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This chapter looks at the pathologisation of poverty in the context of the New Poor Law (1834), its afterlife and the establishment of the Public Health Act (1848). It seeks to establish the connection between idioms of writing disease and the political process of pathologizing destitution—through the historical contiguity between discourses of disease and charity/relief.
Taking Defoe's Journal of the Plague Year (1722) as a point of entry to look at the interchanges and the slippages between metaphorical and material uses of contagion, I examine closely the resonances of that metaphorical exchange in the Poor Law Commissioners’ Report (1834) and in Edwin Chadwick’s Sanitary Report (1842), that reformulated the traditional relationship of health and poverty leading to the establishment of the Public Health Act in 1848. Disease becomes a form, a trope, even a narrative device which categorizes a certain group of population as pathological, both metaphorically and through the inductive reasoning of commissioned reports. Thus ‘contagion’ is no longer just a noun and a medical term. By becoming a metaphor, it acquires adjectival potency—‘contagious’—through synonymous exchanges and thereby slips through generic specificities. Nonetheless, the metaphorical weight of what is diagnosed as ‘contagious’, especially within the framework of a legal commissioned report, still bears the scientificity of a medical term and provides legitimacy to this report. The fact that the laws on Public Health and sanitation came on the back of the amendment of a legislation that was meant for managing relief for the poor shows how closely the history of medicine is tied to the history of laws.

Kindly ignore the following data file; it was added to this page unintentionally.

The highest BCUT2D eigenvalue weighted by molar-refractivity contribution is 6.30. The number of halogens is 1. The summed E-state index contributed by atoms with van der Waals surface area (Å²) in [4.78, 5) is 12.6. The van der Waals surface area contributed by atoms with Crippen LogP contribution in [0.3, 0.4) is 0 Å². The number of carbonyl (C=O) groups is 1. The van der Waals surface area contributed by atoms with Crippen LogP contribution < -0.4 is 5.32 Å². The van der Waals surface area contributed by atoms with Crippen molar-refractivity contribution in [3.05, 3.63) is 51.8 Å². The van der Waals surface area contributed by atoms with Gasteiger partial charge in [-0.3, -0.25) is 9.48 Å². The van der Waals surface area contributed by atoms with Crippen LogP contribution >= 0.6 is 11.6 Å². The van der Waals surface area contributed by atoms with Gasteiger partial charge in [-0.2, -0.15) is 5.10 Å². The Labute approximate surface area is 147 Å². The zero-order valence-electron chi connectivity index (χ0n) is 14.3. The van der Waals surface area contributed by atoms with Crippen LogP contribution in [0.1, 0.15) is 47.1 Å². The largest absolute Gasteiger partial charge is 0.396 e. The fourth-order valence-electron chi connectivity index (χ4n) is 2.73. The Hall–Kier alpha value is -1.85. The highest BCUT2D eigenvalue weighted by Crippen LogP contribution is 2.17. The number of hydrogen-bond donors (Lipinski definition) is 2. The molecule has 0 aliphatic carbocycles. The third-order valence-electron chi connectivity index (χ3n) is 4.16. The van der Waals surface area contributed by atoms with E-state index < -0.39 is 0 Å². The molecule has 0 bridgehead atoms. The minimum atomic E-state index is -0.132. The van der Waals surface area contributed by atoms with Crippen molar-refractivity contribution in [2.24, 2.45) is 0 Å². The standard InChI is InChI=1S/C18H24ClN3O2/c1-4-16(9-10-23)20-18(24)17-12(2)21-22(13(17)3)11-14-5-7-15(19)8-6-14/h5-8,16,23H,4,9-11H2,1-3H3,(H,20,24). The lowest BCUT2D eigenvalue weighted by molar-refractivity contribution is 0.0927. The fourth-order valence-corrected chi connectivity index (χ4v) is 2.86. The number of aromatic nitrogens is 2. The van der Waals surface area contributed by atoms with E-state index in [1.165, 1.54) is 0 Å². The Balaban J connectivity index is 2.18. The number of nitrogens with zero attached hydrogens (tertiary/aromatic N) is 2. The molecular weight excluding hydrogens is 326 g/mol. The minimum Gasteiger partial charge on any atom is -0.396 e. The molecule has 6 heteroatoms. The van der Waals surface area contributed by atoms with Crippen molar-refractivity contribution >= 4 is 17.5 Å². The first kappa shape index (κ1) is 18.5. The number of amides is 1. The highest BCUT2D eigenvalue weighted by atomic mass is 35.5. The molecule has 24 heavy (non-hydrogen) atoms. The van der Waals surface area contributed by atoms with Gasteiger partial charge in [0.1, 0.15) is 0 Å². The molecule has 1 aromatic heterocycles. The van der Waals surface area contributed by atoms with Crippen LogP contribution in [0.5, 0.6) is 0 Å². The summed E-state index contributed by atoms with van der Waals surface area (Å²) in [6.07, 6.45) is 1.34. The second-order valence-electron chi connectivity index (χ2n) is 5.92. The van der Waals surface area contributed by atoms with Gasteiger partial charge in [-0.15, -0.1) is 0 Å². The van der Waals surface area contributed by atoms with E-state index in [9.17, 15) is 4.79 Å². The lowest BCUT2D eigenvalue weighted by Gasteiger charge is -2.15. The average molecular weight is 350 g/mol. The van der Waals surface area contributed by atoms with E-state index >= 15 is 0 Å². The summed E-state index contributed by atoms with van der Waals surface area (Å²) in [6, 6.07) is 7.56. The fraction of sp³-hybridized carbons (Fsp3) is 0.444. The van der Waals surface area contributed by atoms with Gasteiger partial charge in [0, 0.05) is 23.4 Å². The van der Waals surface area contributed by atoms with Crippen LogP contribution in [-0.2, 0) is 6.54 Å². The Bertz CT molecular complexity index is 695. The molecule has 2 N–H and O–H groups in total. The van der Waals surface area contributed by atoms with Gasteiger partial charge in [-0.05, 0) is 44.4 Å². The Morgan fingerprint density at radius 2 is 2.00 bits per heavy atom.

Keywords: Contagion, Metaphor, Idioms of disease, Victorian, Public Health
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